Brazil’s Petrobras, TotalEnergies, Royal Dutch Shell, Petronas and Qatar Energy have won production sharing contracts (PSC) for two pre-salt oil fields offshore Brazil.
The PSCs for the Atapu and Sépia pre-salt fields have been offered by Brazil’s National Agency of Petroleum, Natural Gas and Biofuels (ANP) under the Second Transfer of Rights Surplus Bidding Round.
With the completion of the bidding round, the government garnered approximately $2bn in total fees from the oil firms.
ANP director general Rodolfo Saboia said: “We had an extraordinary result for Brazil, which surpassed our expectations.
“The great news is that we were able to achieve competition, increasing the percentage of profit oil.”
In the Atapu PSC, Petrobras will serve as operator with 52.5% interest, while TotalEnergies and Shell will own 22.5% and 25% stake, respectively.
Located in water depths of about 2,000m in the Santos Basin, the Atapu field started production started in 2020.
The field has 160,000 barrels per day (b/d) with a first floating, production, storage, and offloading (FPSO) unit.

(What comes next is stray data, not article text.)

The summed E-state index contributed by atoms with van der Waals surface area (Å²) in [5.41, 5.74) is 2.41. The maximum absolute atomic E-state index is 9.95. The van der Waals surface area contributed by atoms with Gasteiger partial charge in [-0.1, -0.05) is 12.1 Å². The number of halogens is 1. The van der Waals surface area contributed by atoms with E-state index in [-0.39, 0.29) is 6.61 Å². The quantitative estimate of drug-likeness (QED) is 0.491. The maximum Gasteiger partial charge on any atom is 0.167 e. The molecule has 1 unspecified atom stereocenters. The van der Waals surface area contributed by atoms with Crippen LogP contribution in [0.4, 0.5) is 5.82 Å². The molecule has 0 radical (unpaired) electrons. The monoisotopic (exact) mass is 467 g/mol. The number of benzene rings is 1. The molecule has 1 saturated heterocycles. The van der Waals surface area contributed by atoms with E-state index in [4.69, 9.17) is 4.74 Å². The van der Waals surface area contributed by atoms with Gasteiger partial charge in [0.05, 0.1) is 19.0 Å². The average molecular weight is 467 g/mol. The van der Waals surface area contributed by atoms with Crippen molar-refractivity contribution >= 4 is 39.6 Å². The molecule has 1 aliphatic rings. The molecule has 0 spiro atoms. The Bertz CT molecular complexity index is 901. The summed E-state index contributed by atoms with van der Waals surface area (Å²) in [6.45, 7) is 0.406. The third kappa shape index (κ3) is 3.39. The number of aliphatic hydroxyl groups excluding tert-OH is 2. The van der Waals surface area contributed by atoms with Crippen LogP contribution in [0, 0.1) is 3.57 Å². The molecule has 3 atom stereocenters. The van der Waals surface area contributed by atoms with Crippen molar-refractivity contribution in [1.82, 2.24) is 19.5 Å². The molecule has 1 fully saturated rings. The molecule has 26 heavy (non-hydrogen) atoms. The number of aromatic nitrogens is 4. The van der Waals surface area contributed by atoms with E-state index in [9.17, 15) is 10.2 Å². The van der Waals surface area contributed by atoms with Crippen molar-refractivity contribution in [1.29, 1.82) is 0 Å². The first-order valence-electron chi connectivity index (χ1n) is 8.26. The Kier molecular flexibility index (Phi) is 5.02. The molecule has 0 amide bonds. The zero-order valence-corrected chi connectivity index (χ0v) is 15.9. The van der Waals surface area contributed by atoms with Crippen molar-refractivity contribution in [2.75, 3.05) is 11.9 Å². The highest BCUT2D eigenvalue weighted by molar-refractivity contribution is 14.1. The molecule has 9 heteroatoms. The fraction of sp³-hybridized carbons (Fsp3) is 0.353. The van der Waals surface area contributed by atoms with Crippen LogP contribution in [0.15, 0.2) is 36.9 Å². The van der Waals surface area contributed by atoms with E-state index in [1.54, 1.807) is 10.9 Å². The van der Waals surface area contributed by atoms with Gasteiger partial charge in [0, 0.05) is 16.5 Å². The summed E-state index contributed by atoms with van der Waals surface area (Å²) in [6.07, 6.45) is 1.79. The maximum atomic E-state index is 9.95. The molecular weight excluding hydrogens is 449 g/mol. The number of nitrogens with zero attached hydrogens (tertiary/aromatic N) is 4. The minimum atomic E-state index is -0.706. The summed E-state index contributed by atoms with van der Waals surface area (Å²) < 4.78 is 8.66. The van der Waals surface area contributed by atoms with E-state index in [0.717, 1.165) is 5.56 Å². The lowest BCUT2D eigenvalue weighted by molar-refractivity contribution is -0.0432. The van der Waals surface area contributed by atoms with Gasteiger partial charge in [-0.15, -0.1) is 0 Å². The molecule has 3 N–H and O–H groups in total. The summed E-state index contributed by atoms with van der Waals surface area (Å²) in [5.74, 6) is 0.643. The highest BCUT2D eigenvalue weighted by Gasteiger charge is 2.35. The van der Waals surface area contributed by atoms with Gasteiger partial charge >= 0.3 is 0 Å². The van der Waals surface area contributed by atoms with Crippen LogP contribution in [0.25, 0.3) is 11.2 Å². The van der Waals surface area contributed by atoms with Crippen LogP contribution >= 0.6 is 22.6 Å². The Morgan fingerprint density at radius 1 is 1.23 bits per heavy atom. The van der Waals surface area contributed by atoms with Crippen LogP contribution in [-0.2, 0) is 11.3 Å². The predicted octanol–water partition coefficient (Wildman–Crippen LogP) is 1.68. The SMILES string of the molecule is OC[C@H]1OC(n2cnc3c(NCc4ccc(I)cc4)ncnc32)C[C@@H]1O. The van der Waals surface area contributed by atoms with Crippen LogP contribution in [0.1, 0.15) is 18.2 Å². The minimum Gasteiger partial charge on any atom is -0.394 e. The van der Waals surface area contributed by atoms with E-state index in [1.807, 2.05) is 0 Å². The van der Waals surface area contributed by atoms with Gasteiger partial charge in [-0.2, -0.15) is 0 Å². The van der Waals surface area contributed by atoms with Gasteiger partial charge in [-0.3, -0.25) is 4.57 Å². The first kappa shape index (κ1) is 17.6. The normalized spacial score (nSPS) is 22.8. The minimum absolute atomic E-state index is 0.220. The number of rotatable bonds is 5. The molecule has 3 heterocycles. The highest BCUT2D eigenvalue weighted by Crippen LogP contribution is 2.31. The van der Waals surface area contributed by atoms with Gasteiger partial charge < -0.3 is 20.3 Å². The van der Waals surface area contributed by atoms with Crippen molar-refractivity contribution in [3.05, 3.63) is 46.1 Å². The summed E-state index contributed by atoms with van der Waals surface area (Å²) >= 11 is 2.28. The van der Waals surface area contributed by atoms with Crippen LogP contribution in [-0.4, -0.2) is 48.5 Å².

The field’s production capacity is expected to increase to around 350,000 b/d with the planned second FPSO.
Furthermore, Petrobras (30%), TotalEnergies EP (28%); Petronas (21%); and QP Brazil (21%) have received the rights to develop the Sepia field.
Located in the Santos Basin, the Sépia field is expected to reach peak production capacity of 180,000b/d with a first FPSO. It started production in August 2021.
A proposed second FPSO is expected to boost the field’s oil production to around 350,000b/d.
ANP plans to sign the contracts pertaining to the two offshore fields until 29 April 2022.
TotalEnergies chairman and CEO Patrick Pouyanné said: “With the successful bids on Atapu and Sépia, TotalEnergies further expands its footprint and production in the pre-salt Santos Basin, a key growth area for the Company.
“These are unique opportunities to access giant low-cost and low emissions oil reserves, in line with TotalEnergies’ new strategy.
“These assets benefit from world-leading well productivities to keep costs well below 20 $/boe. They also leverage technological innovations to limit greenhouse gas emissions to well below 20 kg/boe.”